By Daniel Dunaief

Around this time of year, people shop for gifts for others, decorate for the holidays, and generally raise their stress level as they search for the perfect holiday plan. Somewhere in between the to-do lists and the to-buy lists, some ambitious holiday revelers also consider making a for-me list, or the equivalent of a collection of pre-New Year’s resolutions.

Often appearing in that collection is a desire to live better, to stick to a diet, to embark on a healthy lifestyle and to enjoy the moments, big and small, on the horizon in 2019.

Often overlooked in the end-of-the-year cycle is if people hope for the chance to get more sleep. That, however, may make many of those other goals — weight loss, better work performance or a calm reaction to events — more manageable.

Times Beacon Record News Media recently spoke with Stony Brook University sleep expert Lauren Hale, who is a professor of family, population and preventive medicine and teaches in the Program in Public Health at Stony Brook. Hale is also the editor-in-chief of Sleep Health.

TBR: You recently published a journal article in Sleep Health in which you linked late night social media use by National Basketball Association players with their performance. Can you talk about that?

LH: This is a coarse estimate at showing that being up late is associated with worse outcomes. It’s not necessarily saying it’s only because they’re staying up late.

TBR: How much data did you examine?

LH: We looked at seven seasons of data. We were interested in how players did on games following late night tweets compared to games following no tweeting activity. … If your shooting percentage drops by 1.7 percentage points, that could be the difference between a win and a loss.

TBR: Have you extended this work to any teams?

LH: I’m talking with the Stony Brook Athletics Department to incorporate sleep hygiene into the players’ routines. We’re hoping to start with men’s basketball in the spring of 2019.

TBR: What are some sleep strategies?

LH: There is a list of sleep hygiene strategies. Many will seem like common sense. They include having a regular bedtime, which you calculate based on when you need to wake up and how many hours of sleep you need to get, limiting caffeine, tobacco and alcohol… [They also include] not eating too many heavy foods right before bed, exercising, preferably earlier in the day and reducing screen time at night.

TBR: Does the optimum number of hours of sleep change with age?

LH: Yes. Little kids sleep a lot and need a nap. As they get older, they lose the nap, but still need to sleep 9 to 11 hours. Teenagers need 8 to 10. Adults typically need 7 to 9 hours.

TBR: How do you manage sleep in your house?

LH: We have young children, so we know how challenging it can be. The younger one goes to day care and naps two hours. It’s hard to get him to go to sleep. I’m not good about putting my phone down in the hour before bed. We do have a charging location downstairs in our house, so the devices are limited in the bedroom. The children don’t watch screens in the half hour or hour before bed.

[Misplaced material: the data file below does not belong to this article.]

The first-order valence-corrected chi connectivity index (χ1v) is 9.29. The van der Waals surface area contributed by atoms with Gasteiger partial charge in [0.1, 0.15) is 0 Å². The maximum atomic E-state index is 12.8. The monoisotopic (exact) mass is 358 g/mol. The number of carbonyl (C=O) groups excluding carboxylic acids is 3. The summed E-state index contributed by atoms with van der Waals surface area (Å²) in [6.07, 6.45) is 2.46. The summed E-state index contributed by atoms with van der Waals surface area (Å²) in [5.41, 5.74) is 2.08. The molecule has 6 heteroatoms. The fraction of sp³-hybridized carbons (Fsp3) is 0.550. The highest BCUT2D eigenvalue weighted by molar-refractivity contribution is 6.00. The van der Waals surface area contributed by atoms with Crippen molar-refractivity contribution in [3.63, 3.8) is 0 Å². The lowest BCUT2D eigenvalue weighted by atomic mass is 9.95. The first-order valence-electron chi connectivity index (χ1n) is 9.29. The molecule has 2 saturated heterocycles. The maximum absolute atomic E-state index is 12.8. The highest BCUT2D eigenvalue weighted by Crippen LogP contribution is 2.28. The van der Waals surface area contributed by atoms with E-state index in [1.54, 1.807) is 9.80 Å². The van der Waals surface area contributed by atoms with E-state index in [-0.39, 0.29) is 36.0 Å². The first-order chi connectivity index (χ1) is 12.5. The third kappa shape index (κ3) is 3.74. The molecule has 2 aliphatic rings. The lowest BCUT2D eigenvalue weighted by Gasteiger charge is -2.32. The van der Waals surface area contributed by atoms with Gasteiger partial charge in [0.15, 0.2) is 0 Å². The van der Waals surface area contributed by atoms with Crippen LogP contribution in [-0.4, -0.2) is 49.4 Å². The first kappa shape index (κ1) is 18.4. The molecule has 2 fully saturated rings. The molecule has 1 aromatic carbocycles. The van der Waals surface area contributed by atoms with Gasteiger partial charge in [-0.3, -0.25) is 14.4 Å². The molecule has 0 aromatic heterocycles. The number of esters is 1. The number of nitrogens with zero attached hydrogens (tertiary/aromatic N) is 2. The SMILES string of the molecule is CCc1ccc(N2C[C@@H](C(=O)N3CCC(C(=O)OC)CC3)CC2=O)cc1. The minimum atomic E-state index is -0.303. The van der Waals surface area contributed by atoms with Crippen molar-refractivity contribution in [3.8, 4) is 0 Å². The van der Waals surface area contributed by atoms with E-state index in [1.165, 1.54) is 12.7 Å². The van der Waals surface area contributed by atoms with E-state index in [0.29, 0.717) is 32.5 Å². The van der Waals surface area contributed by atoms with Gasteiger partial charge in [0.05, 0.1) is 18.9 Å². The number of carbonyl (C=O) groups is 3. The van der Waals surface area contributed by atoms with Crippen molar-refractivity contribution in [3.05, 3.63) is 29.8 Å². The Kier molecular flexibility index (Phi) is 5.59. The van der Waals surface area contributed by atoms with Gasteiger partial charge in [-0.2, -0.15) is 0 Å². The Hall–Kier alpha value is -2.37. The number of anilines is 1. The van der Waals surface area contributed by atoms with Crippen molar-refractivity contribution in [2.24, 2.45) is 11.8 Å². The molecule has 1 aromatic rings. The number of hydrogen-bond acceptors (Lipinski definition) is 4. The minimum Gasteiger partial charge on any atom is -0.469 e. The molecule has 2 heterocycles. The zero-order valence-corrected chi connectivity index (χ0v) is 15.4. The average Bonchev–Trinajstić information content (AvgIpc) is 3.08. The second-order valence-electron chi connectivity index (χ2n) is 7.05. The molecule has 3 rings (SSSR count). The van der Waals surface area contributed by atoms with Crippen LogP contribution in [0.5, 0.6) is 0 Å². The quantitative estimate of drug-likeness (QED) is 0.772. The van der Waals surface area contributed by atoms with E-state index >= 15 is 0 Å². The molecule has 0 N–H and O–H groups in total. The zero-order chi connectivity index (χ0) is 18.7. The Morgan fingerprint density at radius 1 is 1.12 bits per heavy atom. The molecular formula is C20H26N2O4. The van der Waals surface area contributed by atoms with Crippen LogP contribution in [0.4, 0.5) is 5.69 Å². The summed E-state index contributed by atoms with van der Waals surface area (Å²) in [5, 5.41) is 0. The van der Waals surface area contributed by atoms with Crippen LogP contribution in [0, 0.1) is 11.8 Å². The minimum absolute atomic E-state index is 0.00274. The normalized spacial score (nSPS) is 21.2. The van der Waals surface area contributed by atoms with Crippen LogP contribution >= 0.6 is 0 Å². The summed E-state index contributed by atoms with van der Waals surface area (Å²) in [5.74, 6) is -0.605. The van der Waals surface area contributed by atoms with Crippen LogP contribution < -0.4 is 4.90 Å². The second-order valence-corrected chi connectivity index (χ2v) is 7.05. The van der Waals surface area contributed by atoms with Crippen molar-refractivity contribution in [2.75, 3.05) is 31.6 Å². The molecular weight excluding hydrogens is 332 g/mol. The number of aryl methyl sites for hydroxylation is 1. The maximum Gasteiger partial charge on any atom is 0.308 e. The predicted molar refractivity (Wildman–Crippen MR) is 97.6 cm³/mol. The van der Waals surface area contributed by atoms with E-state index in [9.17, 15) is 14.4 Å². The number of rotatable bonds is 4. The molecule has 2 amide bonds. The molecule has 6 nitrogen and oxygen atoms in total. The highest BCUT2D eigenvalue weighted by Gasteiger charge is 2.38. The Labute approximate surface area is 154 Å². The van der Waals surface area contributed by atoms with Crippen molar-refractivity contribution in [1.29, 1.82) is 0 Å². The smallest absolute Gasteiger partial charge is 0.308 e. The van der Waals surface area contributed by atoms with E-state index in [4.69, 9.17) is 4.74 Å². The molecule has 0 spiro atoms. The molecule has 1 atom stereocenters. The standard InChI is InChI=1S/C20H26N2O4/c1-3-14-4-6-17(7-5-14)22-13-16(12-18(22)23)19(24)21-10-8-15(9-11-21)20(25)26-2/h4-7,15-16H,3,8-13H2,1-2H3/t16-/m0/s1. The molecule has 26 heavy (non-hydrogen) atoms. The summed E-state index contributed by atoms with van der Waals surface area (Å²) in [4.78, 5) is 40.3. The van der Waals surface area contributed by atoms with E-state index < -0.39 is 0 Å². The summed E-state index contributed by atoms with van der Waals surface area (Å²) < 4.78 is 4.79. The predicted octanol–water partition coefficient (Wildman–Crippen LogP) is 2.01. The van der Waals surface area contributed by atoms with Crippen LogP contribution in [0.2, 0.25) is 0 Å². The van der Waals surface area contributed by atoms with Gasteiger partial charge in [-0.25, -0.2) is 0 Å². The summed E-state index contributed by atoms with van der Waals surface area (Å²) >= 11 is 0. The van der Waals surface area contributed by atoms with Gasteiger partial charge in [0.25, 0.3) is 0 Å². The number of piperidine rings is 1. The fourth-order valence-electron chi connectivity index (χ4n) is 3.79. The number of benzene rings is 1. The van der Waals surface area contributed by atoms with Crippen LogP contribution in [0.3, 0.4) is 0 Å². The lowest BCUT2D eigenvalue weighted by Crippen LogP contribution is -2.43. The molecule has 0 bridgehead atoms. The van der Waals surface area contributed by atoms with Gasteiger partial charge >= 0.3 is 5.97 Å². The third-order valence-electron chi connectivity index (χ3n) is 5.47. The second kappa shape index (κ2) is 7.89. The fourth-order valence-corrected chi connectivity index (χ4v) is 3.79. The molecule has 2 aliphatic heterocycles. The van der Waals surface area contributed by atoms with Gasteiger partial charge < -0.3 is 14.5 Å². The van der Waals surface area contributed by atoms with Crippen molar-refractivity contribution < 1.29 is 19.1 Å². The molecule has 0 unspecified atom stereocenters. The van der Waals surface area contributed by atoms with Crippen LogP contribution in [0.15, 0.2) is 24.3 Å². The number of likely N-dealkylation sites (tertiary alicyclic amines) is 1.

TBR: What’s the link between sleep and weight loss?

LH: Sleep duration is inversely associated with weight gain. Individuals not getting enough sleep are more likely to gain weight. The choices of food you make when you’re sleep deprived are worse. Your hormones make you hungrier and less full. The choices you make also show less self-discipline. When you’re sleep deprived, you’re unlikely to make yourself a salad.

TBR: Did you see the recent study that links sleep and anger?

LH: It is consistent with some work I’m doing on teenagers. We know sleep is important for emotional regulation. I’m not surprised that it’s linked.

TBR: Should people who want to lose weight focus on sleep?

LH: There are obesity experts who have taken on sleep as one of the three pillars of optimal health: sleep, exercise and diet. Among those three, sleep is usually the one that’s the most overlooked.

TBR: How else does sleeping affect weight?

LH: If you want to stick to your diet, stay on a regular sleep schedule that’s going to give you the sleep you need. Eating during normal activity phases — daytime for humans — prevents obesity. 

TBR: Is there evidence that too much sleep can be bad for health as well?

LH: There’s not good evidence of a casual link between long sleep and poor health. There is strong evidence that there’s an association, due to reverse causality, that shows that sicker people need more sleep. If you’re sleeping more than 11 hours, that might be a sign that you have an underlying condition that is contributing to you needing 11 hours.

TBR: What is your next sleep-related study?

LH: My primary current research is about studying teenagers and the causes and consequences of their insufficient sleep. Some of the factors that affect adolescent sleep are screen-based media use and early school start times.

TBR: Could sleep patterns be an important indicator of health?

LH: We would love to see sleep treated as a vital sign, in which every patient gets asked. It’s not asked about and it’s not, in and of itself, sufficient [for a specific diagnosis]. It’s a good marker of well-being.

TBR: Did people believe a certain amount of sleep was optimal 50 years ago and has that number risen or fallen since then?

LH: The number of recommended hours has been relatively consistent over time. There’s just more science to support the recommendations now.

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